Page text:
For generations, Milwaukee has been a city crying out for justice. But there is no justice in a mob scene, and the time is now to come together as a city and peacefully reflect on our problems instead of inciting more of them.
Accordingly, I’m calling on every Milwaukeean to practice nonviolence and restraint in the nights ahead. If you feel the need to make your voice heard, I would expect you to do it peacefully, and to obey the lawful orders of the police officers charged with protecting our lives and our property.
There is a process for investigating the police-involved shooting that precipitated this weekend’s unrest, and I would ask our residents to withhold their judgment until they have learned more of the facts in this matter. I am told there is body camera footage of the shooting, and that when it is shared, it will bring additional facts to light. We are pushing to expedite the release of this video and these facts as much as possible.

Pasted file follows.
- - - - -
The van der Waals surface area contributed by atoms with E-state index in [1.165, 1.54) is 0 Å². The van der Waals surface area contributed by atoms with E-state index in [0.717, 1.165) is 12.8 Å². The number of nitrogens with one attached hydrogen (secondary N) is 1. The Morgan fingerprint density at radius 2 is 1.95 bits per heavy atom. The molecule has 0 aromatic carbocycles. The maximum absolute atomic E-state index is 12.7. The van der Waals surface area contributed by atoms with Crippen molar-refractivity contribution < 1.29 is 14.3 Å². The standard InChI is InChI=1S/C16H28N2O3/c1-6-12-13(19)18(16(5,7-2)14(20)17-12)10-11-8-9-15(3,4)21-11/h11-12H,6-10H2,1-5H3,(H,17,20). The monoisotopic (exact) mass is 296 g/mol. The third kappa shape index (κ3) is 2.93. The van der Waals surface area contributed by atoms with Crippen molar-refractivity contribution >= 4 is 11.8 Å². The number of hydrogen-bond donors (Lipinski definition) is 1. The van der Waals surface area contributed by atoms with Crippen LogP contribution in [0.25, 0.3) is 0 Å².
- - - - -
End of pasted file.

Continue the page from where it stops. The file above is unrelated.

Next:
Make no mistake about it, the frustration and the anger that we’ve seen expressed—sometimes violently—are very real, and so are the disparities that created them. Our city is home to neighborhoods full of kids and young people who feel trapped without opportunity, without hope and without role models. They see a world that’s passing them by because of where they were born and the color of their skin.
We have struggled for too long just to begin to rebuild our city, and we will not stand by and let violence and incivility tear it all down again. The sort of unchecked rage and destruction we have witnessed (Saturday and Sunday night) hasn’t put us any closer to finding solutions for our problems. Hurling bricks through windows doesn’t fix anything, but picking those bricks up and building something, as a community, might. I hope my neighbors will join me in seeking a peaceful solution to our problems.
Ashanti Hamilton is the president of the Milwaukee Common Council